A summer ritual started decades ago in a tiny place. Nestled in the majestic Riviersonderend (river without end) Mountain Range, about a two and a half hour drive from Cape Town in South Africa, at the end of a dirt road, is a speck of a place called Greyton. Flanked by two rivers, one of which originates in the mountains, resulting in ice-cold crystal clear water. I am not sure why Greyton really exists – it is not on any main road, it has no rail link, no mineral wealth, and no farming community to speak of. Yet it symbolizes much of what I love about South Africa and it reminds me deeply of my childhood and my Afrikaans roots and heritage. Its little narrow streets are lined with giant oak trees, whitewashed houses with thatched roofs lined up behind immaculately kept gardens. Lost in time, donkeys still pull carts down the main road and ducks swim in the water canals that run alongside the streets. Amidst a crazy world, and a divided, often anguished country, Greyton always stood still. My husband Cliff and I would escape here every chance we got when we lived in Cape Town, spending long lazy summer afternoons sipping Malawi Shandies on the stoep (veranda) of the quaint and quirky Oak & Vigne Café. The owner, Connie Visser, introduced us to all kinds of sweet things like slow living, impeccable taste in solo jazz artists, small town gossip and Malawi Shandies.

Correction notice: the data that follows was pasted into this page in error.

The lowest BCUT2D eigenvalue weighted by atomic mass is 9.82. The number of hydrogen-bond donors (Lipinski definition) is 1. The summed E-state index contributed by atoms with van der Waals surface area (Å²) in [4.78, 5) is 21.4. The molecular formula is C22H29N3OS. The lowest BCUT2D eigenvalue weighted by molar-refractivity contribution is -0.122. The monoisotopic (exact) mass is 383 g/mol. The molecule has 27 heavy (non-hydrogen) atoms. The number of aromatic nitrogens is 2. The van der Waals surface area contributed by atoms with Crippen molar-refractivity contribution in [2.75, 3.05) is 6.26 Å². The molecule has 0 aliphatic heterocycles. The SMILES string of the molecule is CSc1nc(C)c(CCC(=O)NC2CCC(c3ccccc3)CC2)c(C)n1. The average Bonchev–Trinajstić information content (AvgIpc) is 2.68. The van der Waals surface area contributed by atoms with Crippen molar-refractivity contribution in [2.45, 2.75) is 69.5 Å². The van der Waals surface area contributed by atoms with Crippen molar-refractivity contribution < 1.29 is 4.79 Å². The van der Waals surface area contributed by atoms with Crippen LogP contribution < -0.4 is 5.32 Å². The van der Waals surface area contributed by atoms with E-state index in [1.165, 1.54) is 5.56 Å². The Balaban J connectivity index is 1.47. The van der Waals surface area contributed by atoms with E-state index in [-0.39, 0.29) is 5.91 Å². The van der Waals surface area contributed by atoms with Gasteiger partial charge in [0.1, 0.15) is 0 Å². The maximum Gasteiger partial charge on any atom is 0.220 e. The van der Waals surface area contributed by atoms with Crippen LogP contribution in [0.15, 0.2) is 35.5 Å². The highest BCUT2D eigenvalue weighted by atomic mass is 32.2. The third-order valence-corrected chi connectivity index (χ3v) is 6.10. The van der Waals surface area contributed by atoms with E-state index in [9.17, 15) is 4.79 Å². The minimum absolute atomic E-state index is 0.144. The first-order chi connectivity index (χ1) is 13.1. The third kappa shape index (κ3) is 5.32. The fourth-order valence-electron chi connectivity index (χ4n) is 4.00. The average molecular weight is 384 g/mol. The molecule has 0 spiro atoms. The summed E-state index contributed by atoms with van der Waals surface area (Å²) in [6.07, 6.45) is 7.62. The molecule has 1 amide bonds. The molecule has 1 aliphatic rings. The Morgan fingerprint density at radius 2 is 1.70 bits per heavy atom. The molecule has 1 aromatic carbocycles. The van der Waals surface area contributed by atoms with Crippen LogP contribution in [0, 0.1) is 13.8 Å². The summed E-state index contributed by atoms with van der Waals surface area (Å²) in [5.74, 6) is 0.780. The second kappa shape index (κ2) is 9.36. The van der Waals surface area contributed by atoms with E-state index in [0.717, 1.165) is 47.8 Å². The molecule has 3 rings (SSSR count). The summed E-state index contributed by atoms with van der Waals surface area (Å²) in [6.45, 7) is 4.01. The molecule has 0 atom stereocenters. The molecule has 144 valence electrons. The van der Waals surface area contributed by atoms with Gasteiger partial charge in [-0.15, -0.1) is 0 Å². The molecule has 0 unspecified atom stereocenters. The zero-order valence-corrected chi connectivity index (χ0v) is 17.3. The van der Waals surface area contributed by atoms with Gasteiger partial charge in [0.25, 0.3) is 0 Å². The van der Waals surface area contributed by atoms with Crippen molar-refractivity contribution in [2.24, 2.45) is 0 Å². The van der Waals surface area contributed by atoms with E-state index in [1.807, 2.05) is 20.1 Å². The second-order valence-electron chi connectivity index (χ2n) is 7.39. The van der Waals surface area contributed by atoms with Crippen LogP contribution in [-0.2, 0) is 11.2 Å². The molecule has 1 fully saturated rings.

Malawi Shandies are found all over southern Africa, but what made this unique was the addition of passionfruit cordial. Passionfruits are found growing wildly in almost everyone’s backyard in South Africa. As kids we would pick the deep purple, gnarled fruit that grew along the fence of my aunt’s house. Slicing them in half and dipping each side in sugar we would suck out the sweet, sour stringy flesh, cracking the little black pips with our teeth.
Finding passionfruit cordial in South Africa is a simple exercise, finding it anywhere in Canada is almost impossible. You can however, find fresh passionfruits in almost every grocery store. They are expensive and this is indulgent, but if you want summer in a glass and the taste of Africa in Nova Scotia, this is a small sacrifice.
Part of the joy of creating craft cocktails for me, is making as many of the elements as possible of the cocktail from fresh ingredients, staying away from artificial mixers that create sickly sweet drinks that mask all the flavour. A well-crafted cocktail should isolate, condense, and amplify flavours. This obviously takes much longer and you can certainly speed things up by using mixers. A traditional Malawi Shandy is an alcohol free drink made with orange juice, equal parts Ginger Ale and Lemonade and bitters. This is my twist on the recipe and it is made every year at the start of summer.
1 cup water
1 cup sugar
4 fresh purple passionfruits
1 lemon – juice and zest
Piece of fresh ginger grated (I use approximately a thumb size).
Combine all of the ingredients in a small saucepan over a medium heat. Dissolve the sugar and simmer for about 5 minutes. Allow the syrup to infuse for half an hour, strain, cool and store in a sterilized glass jar. The syrup will keep in the fridge for at least 4 weeks.
1-2 ounces gin
2 ounces passionfruit syrup
Slice of lemon and sprig of mint for garnish
Combine all ingredients over ice in a highball glass.
Add a few generous splashes of bitters.
Garnish with a slice of lemon and a sprig of mint.
Sip in the sunshine.